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We're running on a virtual "dedicated" server, which should, in theory, mean that we're the only guys on the server. In practice.... I'm thinking we might not be.

enter image description here

Notice that although it looks like we're killing our machine, "Steal time" is at 71%

I'm taking statistics on load and I was disappointed that this stat didn't show up in my graphs. Are there any tools which monitor this which might be able to help?


Additional information:

We're running 4 cores, model:

# grep "model name" /proc/cpuinfo | sort -u
model name  : Intel(R) Core(TM)2 Duo CPU     E7500  @ 2.93GHz
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  • 1
    Virtual dedicated? In case of XEN they would need to pin dedicated cores for dedicated use in your VM. Looks like your provider has overbooked CPUs by a unfair amout. What does he say to this?
    – Nils
    Jun 20, 2012 at 18:56
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    How many vCPUs have you got and what type of CPU is reported in grep "model name" /proc/cpuinfo|sort -u? If this really a dedicated server then there is something eating up CPU-time on the Dom0. OR they gave you more vCPUs than are available in the Dom0.
    – Nils
    Jun 20, 2012 at 19:33
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    Unless this is a momentary outlier, it looks like your isp is lieing to you and they are, in fact, running other cpu heavy vms on this machine, or there is something configured very wrong that is causing dom0 to hog a lot of cpu time.
    – psusi
    Jun 21, 2012 at 3:33
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    SuSE recommends to reserve two cores solely for the Dom0 so it can do all IO-handling without bothering other VMs. In my eyes that would only be necessary for systems with stolen time in the DomUs AND heavy IO traffic. I wanted to know if your provider assigned more vCPUs than logical cores - like assign 4 vCPUs while only 2 logical CPUs are available in the Dom0 - that would explain "stolen", too (and is a pretty braindead idea - but possible in XEN).
    – Nils
    Jun 21, 2012 at 20:55
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    The root cause of this one turned out to be that the ISP had the VM incorrectly configured. The guest was being told it had more cores than it actually did. This seemed to cause havoc with the scheduling. The ISP couldn't provide intelligent tech support, but we were able to "prove" the problem by disabling odd-numbered cores in /proc. Never a problem since.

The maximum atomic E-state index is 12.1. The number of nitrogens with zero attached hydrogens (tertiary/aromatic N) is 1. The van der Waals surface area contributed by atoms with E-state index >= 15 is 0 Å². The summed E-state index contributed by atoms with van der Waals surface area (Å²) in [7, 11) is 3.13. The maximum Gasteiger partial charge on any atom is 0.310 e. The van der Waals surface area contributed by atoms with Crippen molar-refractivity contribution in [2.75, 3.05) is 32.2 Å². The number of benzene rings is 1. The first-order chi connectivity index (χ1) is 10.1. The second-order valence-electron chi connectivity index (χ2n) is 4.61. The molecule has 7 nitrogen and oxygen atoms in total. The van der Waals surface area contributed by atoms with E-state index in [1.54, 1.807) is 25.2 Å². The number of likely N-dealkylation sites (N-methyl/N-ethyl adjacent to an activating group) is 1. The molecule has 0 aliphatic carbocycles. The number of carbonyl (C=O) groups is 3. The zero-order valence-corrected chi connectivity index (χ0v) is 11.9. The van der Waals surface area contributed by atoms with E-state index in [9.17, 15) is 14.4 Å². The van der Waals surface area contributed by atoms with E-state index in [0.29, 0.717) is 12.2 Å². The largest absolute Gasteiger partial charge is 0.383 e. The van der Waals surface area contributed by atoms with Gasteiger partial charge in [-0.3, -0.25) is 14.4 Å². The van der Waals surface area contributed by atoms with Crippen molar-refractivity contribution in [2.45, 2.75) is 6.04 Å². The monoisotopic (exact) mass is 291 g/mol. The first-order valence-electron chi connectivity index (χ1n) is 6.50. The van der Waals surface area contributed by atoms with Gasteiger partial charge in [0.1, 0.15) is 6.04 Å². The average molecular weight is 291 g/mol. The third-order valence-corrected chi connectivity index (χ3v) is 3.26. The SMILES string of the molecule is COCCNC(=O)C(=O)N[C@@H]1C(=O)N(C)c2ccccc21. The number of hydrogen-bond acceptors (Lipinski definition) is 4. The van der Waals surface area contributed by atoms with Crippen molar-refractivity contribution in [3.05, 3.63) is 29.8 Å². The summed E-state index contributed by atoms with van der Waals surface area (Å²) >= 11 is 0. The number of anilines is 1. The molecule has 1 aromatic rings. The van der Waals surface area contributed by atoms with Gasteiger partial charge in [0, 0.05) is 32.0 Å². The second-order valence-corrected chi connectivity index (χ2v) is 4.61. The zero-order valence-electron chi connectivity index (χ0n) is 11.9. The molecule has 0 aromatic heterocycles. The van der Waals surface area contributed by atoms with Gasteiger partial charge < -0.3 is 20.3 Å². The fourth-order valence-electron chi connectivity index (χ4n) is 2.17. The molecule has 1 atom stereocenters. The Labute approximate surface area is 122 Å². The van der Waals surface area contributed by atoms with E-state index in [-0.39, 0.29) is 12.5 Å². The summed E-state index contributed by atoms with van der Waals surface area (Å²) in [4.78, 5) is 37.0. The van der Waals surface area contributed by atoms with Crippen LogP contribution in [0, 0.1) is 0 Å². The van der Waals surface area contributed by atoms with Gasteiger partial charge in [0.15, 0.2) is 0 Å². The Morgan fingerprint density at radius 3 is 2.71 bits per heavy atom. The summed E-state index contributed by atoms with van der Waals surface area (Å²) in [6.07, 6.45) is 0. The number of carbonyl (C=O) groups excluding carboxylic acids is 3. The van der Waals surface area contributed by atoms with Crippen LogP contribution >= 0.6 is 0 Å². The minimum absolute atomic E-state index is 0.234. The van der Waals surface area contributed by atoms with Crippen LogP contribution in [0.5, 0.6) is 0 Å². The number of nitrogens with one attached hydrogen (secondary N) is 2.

– mgjk
    Feb 23, 2014 at 13:15

3 Answers 3

13

You're question is well defined, but you're not giving a lot of information about your environment, how you're currently monitoring or what graphing tools you're using. However, given that SNMP is used pretty much universally for that I'll assume that you're using it and have at least some familiarity with it.

Although (as near as I can tell) the CPU Steal time isn't currently available from snmpd, you can extend it yourself with the UCD-SNMP-MIB::extOutput object and exec commands.

The easiest way (that I've found) to get the steal time is from iostat. Using the following construct we can get just the steal time:

$ iostat -c | awk 'NR==4 {print $5}'
0.00

Therefore, append the following to your snmpd.conf:

exec cpu_steal_time /usr/bin/iostat -c | /usr/bin/awk 'NR==4 {print $5}'

(Alternatively you can put the command in a wrapper script and call the wrapper from inside snmpd.conf.)

Each exec call in snmpd.conf is indexed starting from 1. So if you only have a single exec statement then you'll want to poll UCD-SNMP-MIB::extOutput.1. If this is the 5th exec statement then poll UCD-SNMP-MIB::extOutput.5, etc.

The numeric OID for UCD-SNMP-MIB::extOutput is .1.3.6.1.4.1.2021.8.1.101 so if you're at index 1 it would be .1.3.6.1.4.1.2021.8.1.101.1, and index 5 would be .1.3.6.1.4.1.2021.8.1.101.5, etc.

You then create a graph polling that SNMPD OID of type gauge, ranging from 0–100. This should give you some pretty graphs.

3
  • Great answer. How often will these statics be gathered? Just during poll, or is there a way like in the RMON-MIB that will record values without external poll?
    – Nils
    Jun 20, 2012 at 19:36
  • I believe it would pull this each time the snmpd is queried for that OID.
    – bahamat
    Jun 20, 2012 at 21:47
  • If iostat is not installed: top -bn1 | sed -nr '3s/.*,//gp'
    – davide
    Nov 25, 2014 at 1:51
10

sar -u might be helpful in your case. sar is normally part of the sysstat-package.

1
  • I wish I could set more than one answer as the accepted answer. Both answers have been very useful :-) Thank you!
    – mgjk
    Jun 22, 2012 at 15:27
1

The most upvoted answer is great, but at this time it isn't fully-working: net-snmp loses pipe in exec call, so this should be looking like this

extend-sh cpu_steal_time /usr/bin/iostat -c 1 1 | /usr/bin/awk '!/%user|Linux|^$/ {print $5}'

And the result will be visible under nsExtendOutput1Table:

# snmpwalk localhost NET-SNMP-EXTEND-MIB::nsExtendOutput1Table
NET-SNMP-EXTEND-MIB::nsExtendOutput1Line."cpu_steal_time" = STRING: 0.60
NET-SNMP-EXTEND-MIB::nsExtendOutputFull."cpu_steal_time" = STRING: 0.60
NET-SNMP-EXTEND-MIB::nsExtendOutNumLines."cpu_steal_time" = INTEGER: 1
NET-SNMP-EXTEND-MIB::nsExtendResult."cpu_steal_time" = INTEGER: 0

where nsExtendOutput1Line oid is .1.3.6.1.4.1.8072.1.3.2.3.1.1:

snmpwalk localhost .1.3.6.1.4.1.8072.1.3.2.3.1.1
NET-SNMP-EXTEND-MIB::nsExtendOutput1Line."cpu_steal_time" = STRING: 0.60

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